Where did we leave off? “Would the persistent copper be happy with Ms. Brooks’
reply? I suspect you can guess the answer to that one.”
Those who know Bexley council well will know the answer; he didn’t get one. Underling Greg Tippett was dropped in it.
Mr. Tippett admitted in a letter dated 1st March 2010 that the problem would not have arisen if they had checked the location as initially requested. He offered no comment on the assertion that a first complaint only ever initiates a check of the CEO’s report. CEO BL286 had made a false report so Bexley council’s procedure was bound to fail. How often do CEOs make false reports?
The parking contractor had been penalised said Tippett, mistakenly believing that this might satisfy the disabled policeman, and “had the photographs been scanned in colour then these could have allowed the Authorised Officer to cancel the penalty charge”.
As may be seen, yellow markings show perfectly clearly on a black and white photo and a monochrome flower basket obscures a parking sign just as effectively as a coloured one. One might also reasonably ask why the council’s technological failings should impact adversely on innocent motorists anyway.
Greg Tippett is another Bexley council employee unable to think straight. He rejected outright the contention that the whole procedure was based on “sharp practice” but sensing that the matter wasn’t likely to end there he included a leaflet describing the council’s complaints procedure. It wasn’t long before Director of Customer & Corporate Services, Paul Moore, found a letter on his desk.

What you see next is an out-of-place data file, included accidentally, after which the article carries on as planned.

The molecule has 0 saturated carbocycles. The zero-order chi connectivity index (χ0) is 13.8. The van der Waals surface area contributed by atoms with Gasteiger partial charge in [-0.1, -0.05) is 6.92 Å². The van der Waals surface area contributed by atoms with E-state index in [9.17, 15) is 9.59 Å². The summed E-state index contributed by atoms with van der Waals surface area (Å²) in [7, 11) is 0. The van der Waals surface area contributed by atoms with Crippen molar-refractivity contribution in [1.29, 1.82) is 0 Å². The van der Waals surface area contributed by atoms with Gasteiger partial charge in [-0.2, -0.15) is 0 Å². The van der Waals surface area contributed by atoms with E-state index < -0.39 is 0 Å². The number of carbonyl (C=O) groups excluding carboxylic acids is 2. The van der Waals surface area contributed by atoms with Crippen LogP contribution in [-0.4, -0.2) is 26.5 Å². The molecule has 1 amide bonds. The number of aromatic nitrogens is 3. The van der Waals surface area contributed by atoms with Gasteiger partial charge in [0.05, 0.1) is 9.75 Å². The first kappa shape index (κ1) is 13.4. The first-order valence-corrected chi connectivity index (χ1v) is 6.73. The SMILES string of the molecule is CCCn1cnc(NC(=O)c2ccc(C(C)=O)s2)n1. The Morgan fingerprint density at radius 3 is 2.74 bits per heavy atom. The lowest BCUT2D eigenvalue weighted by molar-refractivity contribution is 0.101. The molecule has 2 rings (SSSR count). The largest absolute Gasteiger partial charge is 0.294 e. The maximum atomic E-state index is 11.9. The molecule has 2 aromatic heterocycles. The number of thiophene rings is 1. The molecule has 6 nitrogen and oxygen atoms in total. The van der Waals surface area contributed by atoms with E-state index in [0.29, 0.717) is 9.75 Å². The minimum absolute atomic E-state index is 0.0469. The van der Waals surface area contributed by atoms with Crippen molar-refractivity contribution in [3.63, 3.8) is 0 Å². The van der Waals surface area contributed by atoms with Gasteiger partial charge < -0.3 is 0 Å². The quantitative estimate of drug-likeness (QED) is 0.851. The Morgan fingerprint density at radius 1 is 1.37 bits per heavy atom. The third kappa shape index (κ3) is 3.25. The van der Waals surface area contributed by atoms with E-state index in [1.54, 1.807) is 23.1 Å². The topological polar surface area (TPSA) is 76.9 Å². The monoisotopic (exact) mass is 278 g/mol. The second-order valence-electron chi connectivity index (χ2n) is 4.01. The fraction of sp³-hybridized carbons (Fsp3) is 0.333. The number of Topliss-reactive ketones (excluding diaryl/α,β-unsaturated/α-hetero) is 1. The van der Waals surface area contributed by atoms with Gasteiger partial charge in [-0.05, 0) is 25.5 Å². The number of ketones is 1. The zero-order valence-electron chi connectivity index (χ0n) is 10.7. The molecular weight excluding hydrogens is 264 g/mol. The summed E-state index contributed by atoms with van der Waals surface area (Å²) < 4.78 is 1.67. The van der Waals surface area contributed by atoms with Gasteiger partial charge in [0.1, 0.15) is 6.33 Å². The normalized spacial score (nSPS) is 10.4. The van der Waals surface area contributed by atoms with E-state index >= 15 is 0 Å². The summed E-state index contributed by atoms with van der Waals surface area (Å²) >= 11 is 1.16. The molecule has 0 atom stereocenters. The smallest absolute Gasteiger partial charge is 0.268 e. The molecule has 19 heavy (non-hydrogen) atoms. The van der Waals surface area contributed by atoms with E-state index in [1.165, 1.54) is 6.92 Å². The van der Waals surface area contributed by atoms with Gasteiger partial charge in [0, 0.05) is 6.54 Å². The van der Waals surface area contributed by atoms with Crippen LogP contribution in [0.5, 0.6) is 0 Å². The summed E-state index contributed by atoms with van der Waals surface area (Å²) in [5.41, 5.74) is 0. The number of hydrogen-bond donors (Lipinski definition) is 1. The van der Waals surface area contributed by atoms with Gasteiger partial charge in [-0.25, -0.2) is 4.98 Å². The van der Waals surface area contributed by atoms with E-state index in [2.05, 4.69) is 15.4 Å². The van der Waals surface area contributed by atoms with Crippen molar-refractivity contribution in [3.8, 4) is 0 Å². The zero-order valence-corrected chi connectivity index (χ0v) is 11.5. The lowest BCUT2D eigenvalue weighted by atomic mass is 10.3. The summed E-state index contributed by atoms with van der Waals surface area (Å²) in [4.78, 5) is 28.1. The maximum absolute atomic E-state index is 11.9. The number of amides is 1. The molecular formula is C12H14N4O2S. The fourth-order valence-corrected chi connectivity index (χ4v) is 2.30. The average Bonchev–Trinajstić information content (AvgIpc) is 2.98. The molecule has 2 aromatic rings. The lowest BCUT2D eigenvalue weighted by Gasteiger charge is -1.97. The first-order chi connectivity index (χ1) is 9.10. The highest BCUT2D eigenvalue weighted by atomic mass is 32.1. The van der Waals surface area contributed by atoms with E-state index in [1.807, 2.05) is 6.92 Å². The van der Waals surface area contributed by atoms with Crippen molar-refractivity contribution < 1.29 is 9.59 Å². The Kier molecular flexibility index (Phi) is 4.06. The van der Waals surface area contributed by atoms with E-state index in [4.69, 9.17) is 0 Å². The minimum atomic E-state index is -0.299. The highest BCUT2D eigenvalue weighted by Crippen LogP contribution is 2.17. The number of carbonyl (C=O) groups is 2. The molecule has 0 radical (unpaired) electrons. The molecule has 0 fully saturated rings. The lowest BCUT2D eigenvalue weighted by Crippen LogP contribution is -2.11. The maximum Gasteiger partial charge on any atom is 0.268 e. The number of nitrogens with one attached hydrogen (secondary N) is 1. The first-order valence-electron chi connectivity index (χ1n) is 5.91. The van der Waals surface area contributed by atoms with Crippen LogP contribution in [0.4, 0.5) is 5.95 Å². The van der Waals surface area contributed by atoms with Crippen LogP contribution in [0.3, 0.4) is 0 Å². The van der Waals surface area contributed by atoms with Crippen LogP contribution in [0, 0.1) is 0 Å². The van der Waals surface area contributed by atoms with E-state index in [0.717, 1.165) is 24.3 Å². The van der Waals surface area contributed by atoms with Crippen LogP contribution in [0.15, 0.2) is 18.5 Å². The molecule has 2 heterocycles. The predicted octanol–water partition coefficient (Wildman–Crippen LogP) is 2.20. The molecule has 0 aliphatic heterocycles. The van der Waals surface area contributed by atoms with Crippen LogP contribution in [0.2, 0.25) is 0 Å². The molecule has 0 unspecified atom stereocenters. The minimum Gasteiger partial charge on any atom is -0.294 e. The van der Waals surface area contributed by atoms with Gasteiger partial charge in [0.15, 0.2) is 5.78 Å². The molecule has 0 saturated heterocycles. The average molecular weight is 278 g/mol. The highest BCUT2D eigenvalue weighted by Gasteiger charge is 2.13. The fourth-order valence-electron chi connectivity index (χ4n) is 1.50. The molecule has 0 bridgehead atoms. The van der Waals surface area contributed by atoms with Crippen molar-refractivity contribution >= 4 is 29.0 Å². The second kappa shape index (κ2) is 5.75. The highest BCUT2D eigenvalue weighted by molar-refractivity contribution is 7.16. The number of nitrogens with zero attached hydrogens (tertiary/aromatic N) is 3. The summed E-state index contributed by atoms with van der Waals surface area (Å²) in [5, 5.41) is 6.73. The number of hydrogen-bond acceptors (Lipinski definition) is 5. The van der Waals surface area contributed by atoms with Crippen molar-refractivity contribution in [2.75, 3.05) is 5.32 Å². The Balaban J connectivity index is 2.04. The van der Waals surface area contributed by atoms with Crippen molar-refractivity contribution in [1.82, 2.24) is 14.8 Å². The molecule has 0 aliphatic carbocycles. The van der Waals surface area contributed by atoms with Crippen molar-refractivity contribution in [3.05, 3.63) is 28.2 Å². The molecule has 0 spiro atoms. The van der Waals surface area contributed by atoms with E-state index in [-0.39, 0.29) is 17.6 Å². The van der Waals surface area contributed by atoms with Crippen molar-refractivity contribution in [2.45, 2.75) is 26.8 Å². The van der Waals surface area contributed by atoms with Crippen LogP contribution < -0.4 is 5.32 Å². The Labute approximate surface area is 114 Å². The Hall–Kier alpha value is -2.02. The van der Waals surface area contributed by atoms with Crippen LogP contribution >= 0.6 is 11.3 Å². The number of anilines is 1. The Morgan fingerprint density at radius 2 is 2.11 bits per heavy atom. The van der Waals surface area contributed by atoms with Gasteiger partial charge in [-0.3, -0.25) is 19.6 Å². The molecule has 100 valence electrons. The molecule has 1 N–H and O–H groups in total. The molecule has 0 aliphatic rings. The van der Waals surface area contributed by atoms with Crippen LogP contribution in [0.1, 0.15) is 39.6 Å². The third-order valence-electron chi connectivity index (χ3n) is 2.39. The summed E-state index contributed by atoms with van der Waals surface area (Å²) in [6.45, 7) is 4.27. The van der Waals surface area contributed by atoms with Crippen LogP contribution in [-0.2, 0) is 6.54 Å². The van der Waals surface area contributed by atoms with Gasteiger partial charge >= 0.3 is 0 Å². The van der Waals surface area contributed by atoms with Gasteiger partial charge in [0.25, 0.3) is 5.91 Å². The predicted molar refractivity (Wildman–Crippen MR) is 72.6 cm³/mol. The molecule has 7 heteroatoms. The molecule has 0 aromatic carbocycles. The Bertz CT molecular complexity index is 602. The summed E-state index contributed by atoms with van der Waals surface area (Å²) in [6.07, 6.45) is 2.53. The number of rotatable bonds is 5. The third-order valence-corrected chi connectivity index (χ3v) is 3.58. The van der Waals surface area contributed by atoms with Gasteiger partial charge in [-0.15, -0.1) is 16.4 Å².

Four pages of handwritten A4 covered all the established points and the fact that no one had an answer for CEO BL286’s false claim that all the markings had been inspected and found in order. The ex-policeman went further and defined the legal meaning of the word conspiracy and accused Bexley council of exactly that. For good measure he said the copyright on his photographs had been infringed because Bexley council had scanned them and destroyed the originals. Nine days later there was an answer, not from Mr. Moore of course, no highly paid Bexley official actually does anything himself, the answer came from a minion, albeit a rather senior one, Deputy Director Graham Ward.
Mr. Ward in my limited experience of the man is not well versed in Bexley council trickery. He accepted that the very first response from Bexley council included an untruthful statement. He also graciously accepted that following the victim’s representations “a number of changes have been implemented”. Bearing in mind it was by now March 2010 I would guess that is a reference to the change from Vinci Park to NSL which was taking place at that very moment rather than anything a mere resident had achieved.
Anticipating another long letter Mr. Ward suggested a meeting. Would that or would that not prove to be a strategic mistake?
This story is reported in an indeterminate number of episodes. A cumulative version is provided for convenience.